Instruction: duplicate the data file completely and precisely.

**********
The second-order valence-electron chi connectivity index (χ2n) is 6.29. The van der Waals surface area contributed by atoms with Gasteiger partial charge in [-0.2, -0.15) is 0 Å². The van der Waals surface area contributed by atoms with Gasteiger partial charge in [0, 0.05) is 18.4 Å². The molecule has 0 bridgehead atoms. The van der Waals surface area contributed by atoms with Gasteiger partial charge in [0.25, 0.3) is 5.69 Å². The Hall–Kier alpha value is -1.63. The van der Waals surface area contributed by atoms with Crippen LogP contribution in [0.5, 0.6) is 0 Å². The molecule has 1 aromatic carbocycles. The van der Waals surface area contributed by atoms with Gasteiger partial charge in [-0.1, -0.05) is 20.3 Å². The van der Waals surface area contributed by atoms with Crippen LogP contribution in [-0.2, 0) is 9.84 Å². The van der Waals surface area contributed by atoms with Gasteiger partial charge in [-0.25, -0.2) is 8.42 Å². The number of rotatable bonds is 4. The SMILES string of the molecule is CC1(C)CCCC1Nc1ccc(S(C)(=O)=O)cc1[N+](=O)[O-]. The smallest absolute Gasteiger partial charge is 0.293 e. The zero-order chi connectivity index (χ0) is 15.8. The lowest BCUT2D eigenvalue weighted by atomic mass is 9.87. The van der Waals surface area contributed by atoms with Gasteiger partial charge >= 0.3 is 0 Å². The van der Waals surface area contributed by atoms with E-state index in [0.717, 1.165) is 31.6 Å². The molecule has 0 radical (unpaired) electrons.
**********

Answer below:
The second-order valence-electron chi connectivity index (χ2n) is 6.29. The van der Waals surface area contributed by atoms with Gasteiger partial charge in [-0.2, -0.15) is 0 Å². The van der Waals surface area contributed by atoms with Gasteiger partial charge in [0, 0.05) is 18.4 Å². The molecule has 0 bridgehead atoms. The van der Waals surface area contributed by atoms with Gasteiger partial charge in [0.25, 0.3) is 5.69 Å². The Hall–Kier alpha value is -1.63. The van der Waals surface area contributed by atoms with Crippen LogP contribution in [0.5, 0.6) is 0 Å². The molecule has 1 aromatic carbocycles. The van der Waals surface area contributed by atoms with Gasteiger partial charge in [-0.1, -0.05) is 20.3 Å². The van der Waals surface area contributed by atoms with Crippen LogP contribution in [-0.2, 0) is 9.84 Å². The van der Waals surface area contributed by atoms with Gasteiger partial charge in [-0.25, -0.2) is 8.42 Å². The number of rotatable bonds is 4. The SMILES string of the molecule is CC1(C)CCCC1Nc1ccc(S(C)(=O)=O)cc1[N+](=O)[O-]. The smallest absolute Gasteiger partial charge is 0.293 e. The zero-order chi connectivity index (χ0) is 15.8. The lowest BCUT2D eigenvalue weighted by atomic mass is 9.87. The van der Waals surface area contributed by atoms with Gasteiger partial charge >= 0.3 is 0 Å². The van der Waals surface area contributed by atoms with E-state index in [0.717, 1.165) is 31.6 Å². The molecule has 0 radical (unpaired) electrons.